My Son Is Scared Of Dying And I Donâ€™t Know What To Say
My son Ben is notorious for pushing his luck at bedtime â€“ one more story, one more drink of water, one more trip to the washroom. So when I heard noise coming from his room a few nights ago, at first I rolled my eyesâ€¦ until I realized what I was hearing were sobs. I rushed into the room: â€œBen, whatâ€™s wrong? Are you okay?â€
And with tears streaming down his face, he cried, â€œMommy, I want to live forever! I donâ€™t want to die, and Iâ€™m scared!â€
It was the day after his sixth birthday party. He should be worried about whether heâ€™ll forget his lunch on his way to school, or what he should do the next time he and a friend argue. He shouldnâ€™t be weeping on my shoulder about his own mortality. Should he?
Weâ€™ve had conversations about death with Ben before. My husband Sean and I both feel it’s important not to conceal hard truths from kids, so I had my first discussion about dying with Ben when he was barely two, when we came down for breakfast and found one of our cats lying dead on the kitchen floor. (Itâ€™s a testament to how hard a topic this is that I just second-guessed what I wrote â€“ â€œIs it necessary to say â€˜lying deadâ€™? Everyone will know what I meanâ€¦â€) At that age, though, talking about death is just explaining a process: Tashaâ€™s body stopped working, so sheâ€™s not alive any more, and no, sheâ€™s not coming back.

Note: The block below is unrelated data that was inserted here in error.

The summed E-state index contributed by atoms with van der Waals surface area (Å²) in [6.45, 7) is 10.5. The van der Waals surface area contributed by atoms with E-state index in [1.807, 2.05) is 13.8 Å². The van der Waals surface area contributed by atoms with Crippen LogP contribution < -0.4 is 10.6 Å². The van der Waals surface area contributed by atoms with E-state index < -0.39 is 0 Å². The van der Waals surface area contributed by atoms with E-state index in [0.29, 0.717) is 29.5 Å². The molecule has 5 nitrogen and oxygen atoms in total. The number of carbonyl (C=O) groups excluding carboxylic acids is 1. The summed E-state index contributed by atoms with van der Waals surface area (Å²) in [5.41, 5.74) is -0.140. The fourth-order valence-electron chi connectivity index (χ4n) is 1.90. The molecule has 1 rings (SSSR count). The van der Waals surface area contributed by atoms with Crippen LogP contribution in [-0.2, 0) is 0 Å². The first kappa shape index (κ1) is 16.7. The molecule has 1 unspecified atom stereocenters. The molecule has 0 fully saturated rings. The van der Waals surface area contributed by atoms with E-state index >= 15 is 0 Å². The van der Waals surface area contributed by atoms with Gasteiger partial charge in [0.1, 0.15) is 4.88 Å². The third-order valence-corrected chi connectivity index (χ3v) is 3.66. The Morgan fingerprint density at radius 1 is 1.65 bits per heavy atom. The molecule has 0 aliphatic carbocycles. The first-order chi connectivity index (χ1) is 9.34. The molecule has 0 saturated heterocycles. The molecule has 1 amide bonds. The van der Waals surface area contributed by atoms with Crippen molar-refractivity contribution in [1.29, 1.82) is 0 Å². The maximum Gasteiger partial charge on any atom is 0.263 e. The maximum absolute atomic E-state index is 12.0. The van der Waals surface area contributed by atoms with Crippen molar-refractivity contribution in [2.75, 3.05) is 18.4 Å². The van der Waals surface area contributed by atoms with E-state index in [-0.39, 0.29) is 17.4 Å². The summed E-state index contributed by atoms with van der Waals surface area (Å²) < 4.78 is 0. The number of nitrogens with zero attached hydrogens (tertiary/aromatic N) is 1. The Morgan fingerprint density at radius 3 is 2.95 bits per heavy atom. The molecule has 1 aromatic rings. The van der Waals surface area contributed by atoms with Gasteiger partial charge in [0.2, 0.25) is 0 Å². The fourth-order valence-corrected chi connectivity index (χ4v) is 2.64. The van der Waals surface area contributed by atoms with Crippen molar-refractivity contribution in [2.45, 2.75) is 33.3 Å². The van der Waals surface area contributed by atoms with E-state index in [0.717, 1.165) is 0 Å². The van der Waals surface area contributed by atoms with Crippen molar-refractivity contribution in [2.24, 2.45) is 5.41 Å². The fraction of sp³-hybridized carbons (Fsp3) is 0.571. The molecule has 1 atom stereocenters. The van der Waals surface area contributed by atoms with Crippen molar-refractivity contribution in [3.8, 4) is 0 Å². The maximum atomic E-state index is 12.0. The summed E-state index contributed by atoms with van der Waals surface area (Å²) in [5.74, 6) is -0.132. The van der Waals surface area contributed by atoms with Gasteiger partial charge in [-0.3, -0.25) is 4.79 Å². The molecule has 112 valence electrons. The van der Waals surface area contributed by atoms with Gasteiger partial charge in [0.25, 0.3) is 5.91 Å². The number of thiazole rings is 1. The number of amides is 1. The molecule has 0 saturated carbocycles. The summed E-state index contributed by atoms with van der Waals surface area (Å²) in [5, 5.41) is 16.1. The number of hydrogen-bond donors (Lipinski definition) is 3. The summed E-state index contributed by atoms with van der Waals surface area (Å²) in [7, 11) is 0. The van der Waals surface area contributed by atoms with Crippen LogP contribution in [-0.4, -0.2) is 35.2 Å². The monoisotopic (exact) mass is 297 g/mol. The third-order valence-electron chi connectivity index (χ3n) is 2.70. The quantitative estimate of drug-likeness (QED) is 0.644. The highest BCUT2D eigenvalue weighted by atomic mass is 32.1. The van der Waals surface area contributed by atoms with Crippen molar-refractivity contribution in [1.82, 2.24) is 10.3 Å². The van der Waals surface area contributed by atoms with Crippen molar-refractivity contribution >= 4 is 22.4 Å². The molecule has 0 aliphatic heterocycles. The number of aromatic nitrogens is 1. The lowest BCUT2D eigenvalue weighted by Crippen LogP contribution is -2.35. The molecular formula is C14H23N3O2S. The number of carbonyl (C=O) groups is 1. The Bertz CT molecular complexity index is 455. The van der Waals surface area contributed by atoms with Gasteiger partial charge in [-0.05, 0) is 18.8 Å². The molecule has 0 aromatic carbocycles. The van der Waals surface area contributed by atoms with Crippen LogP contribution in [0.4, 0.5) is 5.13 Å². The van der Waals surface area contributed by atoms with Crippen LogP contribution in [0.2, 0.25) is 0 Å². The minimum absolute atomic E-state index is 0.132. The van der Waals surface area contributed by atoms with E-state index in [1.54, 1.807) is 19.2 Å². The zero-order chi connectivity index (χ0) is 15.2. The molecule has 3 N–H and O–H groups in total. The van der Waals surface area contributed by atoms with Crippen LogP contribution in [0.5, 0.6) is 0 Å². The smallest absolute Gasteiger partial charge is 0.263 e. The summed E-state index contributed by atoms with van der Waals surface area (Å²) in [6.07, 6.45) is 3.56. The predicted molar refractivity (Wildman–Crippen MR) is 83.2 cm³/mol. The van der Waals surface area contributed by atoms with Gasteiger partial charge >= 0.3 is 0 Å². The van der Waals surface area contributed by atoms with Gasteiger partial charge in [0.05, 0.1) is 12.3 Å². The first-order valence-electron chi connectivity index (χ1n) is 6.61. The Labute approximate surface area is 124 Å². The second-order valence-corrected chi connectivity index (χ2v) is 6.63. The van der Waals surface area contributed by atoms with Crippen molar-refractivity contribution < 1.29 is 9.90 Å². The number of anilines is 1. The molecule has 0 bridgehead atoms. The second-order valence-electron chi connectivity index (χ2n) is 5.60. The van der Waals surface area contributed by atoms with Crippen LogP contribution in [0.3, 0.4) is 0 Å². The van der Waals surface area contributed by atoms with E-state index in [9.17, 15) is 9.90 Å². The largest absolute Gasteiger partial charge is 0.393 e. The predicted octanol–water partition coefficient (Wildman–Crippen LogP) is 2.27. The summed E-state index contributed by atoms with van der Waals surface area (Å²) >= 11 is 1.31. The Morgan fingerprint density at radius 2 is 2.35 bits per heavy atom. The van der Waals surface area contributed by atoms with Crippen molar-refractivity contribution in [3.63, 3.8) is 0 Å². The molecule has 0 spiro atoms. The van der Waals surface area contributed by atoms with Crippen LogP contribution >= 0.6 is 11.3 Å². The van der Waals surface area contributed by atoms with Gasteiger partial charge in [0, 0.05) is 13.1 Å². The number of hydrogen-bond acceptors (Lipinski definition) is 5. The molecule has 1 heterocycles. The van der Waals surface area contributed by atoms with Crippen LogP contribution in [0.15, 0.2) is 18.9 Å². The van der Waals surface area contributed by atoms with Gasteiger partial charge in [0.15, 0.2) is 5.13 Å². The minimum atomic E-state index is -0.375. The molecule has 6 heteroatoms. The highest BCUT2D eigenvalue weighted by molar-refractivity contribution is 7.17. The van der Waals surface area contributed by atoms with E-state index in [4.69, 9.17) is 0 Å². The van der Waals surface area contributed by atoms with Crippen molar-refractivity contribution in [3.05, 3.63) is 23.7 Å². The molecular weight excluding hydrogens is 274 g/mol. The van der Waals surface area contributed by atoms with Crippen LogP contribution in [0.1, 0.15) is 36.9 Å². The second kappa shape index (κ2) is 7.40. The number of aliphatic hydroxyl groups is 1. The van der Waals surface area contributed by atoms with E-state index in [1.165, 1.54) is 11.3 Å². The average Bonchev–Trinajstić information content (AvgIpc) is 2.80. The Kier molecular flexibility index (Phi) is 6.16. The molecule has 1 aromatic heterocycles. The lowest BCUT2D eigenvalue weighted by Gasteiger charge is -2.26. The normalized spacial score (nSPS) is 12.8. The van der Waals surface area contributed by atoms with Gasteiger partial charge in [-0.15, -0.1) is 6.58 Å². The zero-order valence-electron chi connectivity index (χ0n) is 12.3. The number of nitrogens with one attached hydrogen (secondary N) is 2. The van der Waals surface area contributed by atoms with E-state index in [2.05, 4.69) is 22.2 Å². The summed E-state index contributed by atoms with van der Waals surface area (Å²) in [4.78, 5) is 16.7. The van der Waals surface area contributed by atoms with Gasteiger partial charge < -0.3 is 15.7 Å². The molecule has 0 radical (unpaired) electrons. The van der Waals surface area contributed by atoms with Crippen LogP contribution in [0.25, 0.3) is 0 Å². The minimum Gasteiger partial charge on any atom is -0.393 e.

Itâ€™s easier when they donâ€™t really understand what that means.
We had to talk about it more, though, because of Seanâ€™s line of work; he’s a minister. When youâ€™re a minister, you can get a desperate, tearful phone call at any time, and if a family needs you, you go â€“ even if youâ€™re in the middle of dinner, or if youâ€™re about to sit down for a family movie night. We never wanted Ben to think that Sean was leaving for no good reason, or that someone elseâ€™s family was more important than him. So weâ€™ve told him many times, after the phone call and the quiet, solemn conversation, but before Sean heads out the door, that someone has died, and their families are very sad. That Daddy helps them figure out what to do and tries to help them feel a bit better, but that they will miss the person whoâ€™s gone very much.
Itâ€™s easier when youâ€™re talking about someone else.
Ben started asking about what would happen when he died when he was about five. Where would he go? Would we be there? Would our cats come too? How long before it happened? What would it be like?